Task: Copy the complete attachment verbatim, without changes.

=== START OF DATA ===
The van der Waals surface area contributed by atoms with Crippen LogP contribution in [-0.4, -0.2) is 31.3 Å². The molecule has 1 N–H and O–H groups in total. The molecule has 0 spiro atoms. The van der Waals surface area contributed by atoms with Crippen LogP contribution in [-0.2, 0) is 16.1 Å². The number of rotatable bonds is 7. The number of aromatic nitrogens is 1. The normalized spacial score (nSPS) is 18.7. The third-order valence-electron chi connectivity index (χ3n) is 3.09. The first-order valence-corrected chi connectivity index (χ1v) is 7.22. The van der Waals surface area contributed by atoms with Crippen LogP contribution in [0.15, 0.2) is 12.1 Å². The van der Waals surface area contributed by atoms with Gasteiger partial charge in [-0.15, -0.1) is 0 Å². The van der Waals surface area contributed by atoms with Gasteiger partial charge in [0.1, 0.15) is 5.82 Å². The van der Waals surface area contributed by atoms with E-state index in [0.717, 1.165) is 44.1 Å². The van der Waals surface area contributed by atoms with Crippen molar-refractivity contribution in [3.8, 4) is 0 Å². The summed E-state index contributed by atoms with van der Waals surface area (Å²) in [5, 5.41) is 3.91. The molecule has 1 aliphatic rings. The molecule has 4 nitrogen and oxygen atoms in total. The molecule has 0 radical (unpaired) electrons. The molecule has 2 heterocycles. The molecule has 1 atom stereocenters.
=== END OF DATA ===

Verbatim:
The van der Waals surface area contributed by atoms with Crippen LogP contribution in [-0.4, -0.2) is 31.3 Å². The molecule has 1 N–H and O–H groups in total. The molecule has 0 spiro atoms. The van der Waals surface area contributed by atoms with Crippen LogP contribution in [-0.2, 0) is 16.1 Å². The number of rotatable bonds is 7. The number of aromatic nitrogens is 1. The normalized spacial score (nSPS) is 18.7. The third-order valence-electron chi connectivity index (χ3n) is 3.09. The first-order valence-corrected chi connectivity index (χ1v) is 7.22. The van der Waals surface area contributed by atoms with Crippen LogP contribution in [0.15, 0.2) is 12.1 Å². The van der Waals surface area contributed by atoms with Gasteiger partial charge in [-0.15, -0.1) is 0 Å². The van der Waals surface area contributed by atoms with Gasteiger partial charge in [0.1, 0.15) is 5.82 Å². The van der Waals surface area contributed by atoms with E-state index in [0.717, 1.165) is 44.1 Å². The van der Waals surface area contributed by atoms with Crippen molar-refractivity contribution in [3.8, 4) is 0 Å². The summed E-state index contributed by atoms with van der Waals surface area (Å²) in [5, 5.41) is 3.91. The molecule has 1 aliphatic rings. The molecule has 4 nitrogen and oxygen atoms in total. The molecule has 0 radical (unpaired) electrons. The molecule has 2 heterocycles. The molecule has 1 atom stereocenters.